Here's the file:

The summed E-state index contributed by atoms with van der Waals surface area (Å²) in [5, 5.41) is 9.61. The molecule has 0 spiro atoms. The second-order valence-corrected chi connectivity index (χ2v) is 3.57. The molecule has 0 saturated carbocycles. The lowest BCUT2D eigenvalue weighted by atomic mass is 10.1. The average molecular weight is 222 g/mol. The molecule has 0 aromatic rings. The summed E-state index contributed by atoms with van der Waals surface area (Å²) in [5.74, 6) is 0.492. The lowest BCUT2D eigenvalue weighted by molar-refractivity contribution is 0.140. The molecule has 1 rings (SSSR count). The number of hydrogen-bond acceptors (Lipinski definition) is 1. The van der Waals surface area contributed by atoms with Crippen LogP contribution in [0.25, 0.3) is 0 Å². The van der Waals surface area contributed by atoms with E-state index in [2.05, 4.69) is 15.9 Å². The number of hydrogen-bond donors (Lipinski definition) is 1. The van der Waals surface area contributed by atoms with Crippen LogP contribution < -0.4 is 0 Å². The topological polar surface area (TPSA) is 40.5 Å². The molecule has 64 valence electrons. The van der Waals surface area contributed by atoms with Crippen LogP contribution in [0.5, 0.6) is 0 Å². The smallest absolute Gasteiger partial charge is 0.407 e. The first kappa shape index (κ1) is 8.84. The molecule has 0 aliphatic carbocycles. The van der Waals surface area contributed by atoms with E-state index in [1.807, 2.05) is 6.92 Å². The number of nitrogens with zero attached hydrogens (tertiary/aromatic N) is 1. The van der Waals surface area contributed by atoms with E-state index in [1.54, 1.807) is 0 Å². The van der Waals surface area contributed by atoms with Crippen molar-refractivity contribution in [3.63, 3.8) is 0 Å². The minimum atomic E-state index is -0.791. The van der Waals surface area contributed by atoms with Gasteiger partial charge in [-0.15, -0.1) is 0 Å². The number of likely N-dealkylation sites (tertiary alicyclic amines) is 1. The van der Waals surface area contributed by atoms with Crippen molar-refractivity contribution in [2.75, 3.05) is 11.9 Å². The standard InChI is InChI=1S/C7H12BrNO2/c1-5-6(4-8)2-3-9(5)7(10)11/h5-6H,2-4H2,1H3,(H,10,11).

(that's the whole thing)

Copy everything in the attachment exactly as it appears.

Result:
The summed E-state index contributed by atoms with van der Waals surface area (Å²) in [5, 5.41) is 9.61. The molecule has 0 spiro atoms. The second-order valence-corrected chi connectivity index (χ2v) is 3.57. The molecule has 0 saturated carbocycles. The lowest BCUT2D eigenvalue weighted by atomic mass is 10.1. The average molecular weight is 222 g/mol. The molecule has 0 aromatic rings. The summed E-state index contributed by atoms with van der Waals surface area (Å²) in [5.74, 6) is 0.492. The lowest BCUT2D eigenvalue weighted by molar-refractivity contribution is 0.140. The molecule has 1 rings (SSSR count). The number of hydrogen-bond acceptors (Lipinski definition) is 1. The van der Waals surface area contributed by atoms with Crippen LogP contribution in [0.25, 0.3) is 0 Å². The van der Waals surface area contributed by atoms with E-state index in [2.05, 4.69) is 15.9 Å². The number of hydrogen-bond donors (Lipinski definition) is 1. The van der Waals surface area contributed by atoms with Crippen LogP contribution < -0.4 is 0 Å². The topological polar surface area (TPSA) is 40.5 Å². The molecule has 64 valence electrons. The van der Waals surface area contributed by atoms with Crippen LogP contribution in [0.5, 0.6) is 0 Å². The smallest absolute Gasteiger partial charge is 0.407 e. The first kappa shape index (κ1) is 8.84. The molecule has 0 aliphatic carbocycles. The van der Waals surface area contributed by atoms with E-state index in [1.807, 2.05) is 6.92 Å². The number of nitrogens with zero attached hydrogens (tertiary/aromatic N) is 1. The van der Waals surface area contributed by atoms with E-state index in [1.54, 1.807) is 0 Å². The van der Waals surface area contributed by atoms with Crippen molar-refractivity contribution in [3.63, 3.8) is 0 Å². The minimum atomic E-state index is -0.791. The van der Waals surface area contributed by atoms with Gasteiger partial charge in [-0.15, -0.1) is 0 Å². The number of likely N-dealkylation sites (tertiary alicyclic amines) is 1. The van der Waals surface area contributed by atoms with Crippen molar-refractivity contribution in [2.75, 3.05) is 11.9 Å². The standard InChI is InChI=1S/C7H12BrNO2/c1-5-6(4-8)2-3-9(5)7(10)11/h5-6H,2-4H2,1H3,(H,10,11).